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Metals and Life (MAL)


Admission requirements

Core course in MSc Life Science and Technology (Molecular Sciences series). Elective course in MSc Chemistry
This course is intended for students with a BSc MST, LST, or equivalent. Students are expected to have a basic understanding of coordination chemistry (d orbitals, coordination geometries), physical chemistry (binding constants, 1st order kinetics), biochemistry (nucleic acids, proteins, lipids, sugars), and spectroscopy (NMR, UV-vis, emission, infrared).

There will be two voluntary revision lectures in the first weeks of the course covering the most important prerequisites and giving a reminder of knowledge needed in the course, especially on coordination chemistry. These extra lectures are strongly recommended for LST students and others who have had limited teaching in inorganic chemistry.


Metal ions such as iron, zinc, calcium, or copper, are ubiquitous in nature. They play a major role in biology, for example for the transmission of action potential along axons, for the transport and control of oxygen-based species, or for the appearance of diseases such as Alzheimer’s disease or diabetis.
The course first describes the binding of metal ions to biomolecules, how different metal ions differentiate from each other, and how different biomolecules and proteins bind to different metal ions. The second part of the course describes two families of proteins: those based on zinc ions, and those involved in the production, transport, and control of dioxygen. The specific role of the metal in these different proteins is discussed. A third part of the course studies how metals are absorbed by living cells and organisms, and transported to where they are needed. Then, the role of metal imbalance in disease is discussed, as well as heavy metal pollution. Finally, the last part of the course is dedicated to inorganic drugs and the use of metal-based compounds for medicine, looking at both imaging and therapy.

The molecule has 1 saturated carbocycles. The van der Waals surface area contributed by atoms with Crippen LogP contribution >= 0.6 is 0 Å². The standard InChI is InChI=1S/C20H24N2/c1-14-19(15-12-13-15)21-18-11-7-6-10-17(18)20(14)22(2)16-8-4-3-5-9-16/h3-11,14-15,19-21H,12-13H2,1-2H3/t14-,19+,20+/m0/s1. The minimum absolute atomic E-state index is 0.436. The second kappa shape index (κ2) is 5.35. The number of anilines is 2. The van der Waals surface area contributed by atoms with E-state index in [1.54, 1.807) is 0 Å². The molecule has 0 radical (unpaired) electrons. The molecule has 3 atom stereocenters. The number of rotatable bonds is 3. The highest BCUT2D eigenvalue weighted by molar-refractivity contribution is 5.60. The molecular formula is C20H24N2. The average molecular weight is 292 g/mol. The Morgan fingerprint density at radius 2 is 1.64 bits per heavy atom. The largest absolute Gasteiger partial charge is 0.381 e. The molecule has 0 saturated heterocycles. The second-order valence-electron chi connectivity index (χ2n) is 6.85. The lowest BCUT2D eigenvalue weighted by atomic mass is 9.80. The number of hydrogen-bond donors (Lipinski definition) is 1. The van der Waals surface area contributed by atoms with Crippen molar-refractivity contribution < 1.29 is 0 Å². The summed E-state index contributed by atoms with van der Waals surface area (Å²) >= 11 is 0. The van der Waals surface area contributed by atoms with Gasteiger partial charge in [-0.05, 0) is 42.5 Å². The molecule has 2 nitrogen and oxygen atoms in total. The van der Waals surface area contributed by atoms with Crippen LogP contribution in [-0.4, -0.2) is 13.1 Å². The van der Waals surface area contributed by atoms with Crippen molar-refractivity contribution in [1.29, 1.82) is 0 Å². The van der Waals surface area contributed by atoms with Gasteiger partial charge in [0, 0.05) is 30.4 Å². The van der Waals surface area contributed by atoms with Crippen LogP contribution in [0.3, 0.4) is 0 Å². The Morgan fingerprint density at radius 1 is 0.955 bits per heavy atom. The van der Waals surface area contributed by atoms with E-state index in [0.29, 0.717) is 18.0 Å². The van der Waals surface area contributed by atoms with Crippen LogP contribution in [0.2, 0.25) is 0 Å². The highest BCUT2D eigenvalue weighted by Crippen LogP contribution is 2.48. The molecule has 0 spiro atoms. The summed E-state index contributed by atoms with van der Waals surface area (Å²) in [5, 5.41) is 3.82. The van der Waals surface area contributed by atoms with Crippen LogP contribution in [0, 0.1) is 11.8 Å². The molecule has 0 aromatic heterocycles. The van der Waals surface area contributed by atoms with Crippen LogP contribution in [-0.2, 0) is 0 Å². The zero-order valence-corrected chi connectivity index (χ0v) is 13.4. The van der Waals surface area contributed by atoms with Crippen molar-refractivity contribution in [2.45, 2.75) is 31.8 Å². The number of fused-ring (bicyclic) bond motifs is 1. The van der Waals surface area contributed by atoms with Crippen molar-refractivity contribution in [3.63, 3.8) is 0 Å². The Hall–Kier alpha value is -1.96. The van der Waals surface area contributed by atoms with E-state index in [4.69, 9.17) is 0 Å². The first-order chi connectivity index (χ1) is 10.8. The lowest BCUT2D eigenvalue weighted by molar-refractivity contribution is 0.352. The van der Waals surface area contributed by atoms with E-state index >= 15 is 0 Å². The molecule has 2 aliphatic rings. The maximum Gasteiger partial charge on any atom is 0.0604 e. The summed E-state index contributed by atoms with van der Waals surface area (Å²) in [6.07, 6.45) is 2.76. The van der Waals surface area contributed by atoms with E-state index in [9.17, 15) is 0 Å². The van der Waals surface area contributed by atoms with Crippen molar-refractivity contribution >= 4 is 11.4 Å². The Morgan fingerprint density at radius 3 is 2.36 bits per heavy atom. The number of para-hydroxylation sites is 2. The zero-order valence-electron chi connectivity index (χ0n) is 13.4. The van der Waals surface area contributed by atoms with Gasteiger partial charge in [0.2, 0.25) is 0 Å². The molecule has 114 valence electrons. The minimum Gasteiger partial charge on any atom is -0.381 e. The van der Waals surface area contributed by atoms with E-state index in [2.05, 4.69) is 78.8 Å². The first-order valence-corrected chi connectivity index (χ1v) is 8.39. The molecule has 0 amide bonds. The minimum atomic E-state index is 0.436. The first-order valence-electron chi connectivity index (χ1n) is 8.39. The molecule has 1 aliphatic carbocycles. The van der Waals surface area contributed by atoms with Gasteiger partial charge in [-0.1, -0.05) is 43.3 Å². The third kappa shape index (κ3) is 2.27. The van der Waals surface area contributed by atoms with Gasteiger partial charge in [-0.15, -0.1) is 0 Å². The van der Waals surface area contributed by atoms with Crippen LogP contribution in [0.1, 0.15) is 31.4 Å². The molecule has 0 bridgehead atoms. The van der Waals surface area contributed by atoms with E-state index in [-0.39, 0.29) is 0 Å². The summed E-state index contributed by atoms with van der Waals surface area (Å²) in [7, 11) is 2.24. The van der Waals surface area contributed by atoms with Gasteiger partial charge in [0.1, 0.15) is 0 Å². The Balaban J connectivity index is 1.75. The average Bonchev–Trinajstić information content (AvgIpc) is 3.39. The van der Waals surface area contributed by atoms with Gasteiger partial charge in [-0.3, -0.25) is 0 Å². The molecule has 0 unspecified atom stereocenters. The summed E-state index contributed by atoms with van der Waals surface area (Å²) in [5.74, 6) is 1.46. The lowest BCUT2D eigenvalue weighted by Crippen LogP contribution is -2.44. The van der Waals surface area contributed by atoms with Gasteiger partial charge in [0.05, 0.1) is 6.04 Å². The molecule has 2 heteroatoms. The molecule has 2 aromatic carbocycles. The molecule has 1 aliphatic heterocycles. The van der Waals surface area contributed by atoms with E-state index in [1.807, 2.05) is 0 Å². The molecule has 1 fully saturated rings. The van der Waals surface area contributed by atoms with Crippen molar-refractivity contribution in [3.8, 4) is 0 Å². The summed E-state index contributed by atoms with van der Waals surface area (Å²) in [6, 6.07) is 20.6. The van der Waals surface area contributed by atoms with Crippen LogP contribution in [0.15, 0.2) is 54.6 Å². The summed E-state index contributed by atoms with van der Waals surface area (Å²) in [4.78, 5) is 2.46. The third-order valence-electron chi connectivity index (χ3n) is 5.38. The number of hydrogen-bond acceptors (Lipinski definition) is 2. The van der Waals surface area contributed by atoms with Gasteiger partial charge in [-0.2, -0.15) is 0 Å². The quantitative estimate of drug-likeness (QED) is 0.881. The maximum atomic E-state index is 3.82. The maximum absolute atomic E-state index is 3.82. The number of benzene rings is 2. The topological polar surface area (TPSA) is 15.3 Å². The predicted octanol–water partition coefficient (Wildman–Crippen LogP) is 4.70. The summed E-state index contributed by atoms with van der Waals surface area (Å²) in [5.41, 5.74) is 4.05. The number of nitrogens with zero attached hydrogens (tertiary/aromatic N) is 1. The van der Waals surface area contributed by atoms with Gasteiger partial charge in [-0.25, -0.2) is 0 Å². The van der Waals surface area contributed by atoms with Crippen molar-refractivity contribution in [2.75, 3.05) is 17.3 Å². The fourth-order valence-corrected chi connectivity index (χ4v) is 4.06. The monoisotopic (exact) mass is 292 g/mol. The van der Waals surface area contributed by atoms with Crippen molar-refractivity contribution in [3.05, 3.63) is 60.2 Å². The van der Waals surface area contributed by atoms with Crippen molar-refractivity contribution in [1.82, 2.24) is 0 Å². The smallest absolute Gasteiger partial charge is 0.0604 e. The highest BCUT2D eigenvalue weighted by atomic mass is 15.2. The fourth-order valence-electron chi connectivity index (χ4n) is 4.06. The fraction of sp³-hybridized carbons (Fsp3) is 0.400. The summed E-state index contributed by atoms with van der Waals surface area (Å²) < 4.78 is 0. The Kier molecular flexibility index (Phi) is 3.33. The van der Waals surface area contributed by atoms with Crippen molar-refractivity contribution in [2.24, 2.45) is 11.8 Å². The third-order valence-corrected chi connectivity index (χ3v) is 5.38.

Course objectives

The students following this course will be trained to:

  • extract information from the text and figures of a bioinorganic chemistry scientific article, to answer questions on it

  • communicate about the role of metals in life in the form of a short video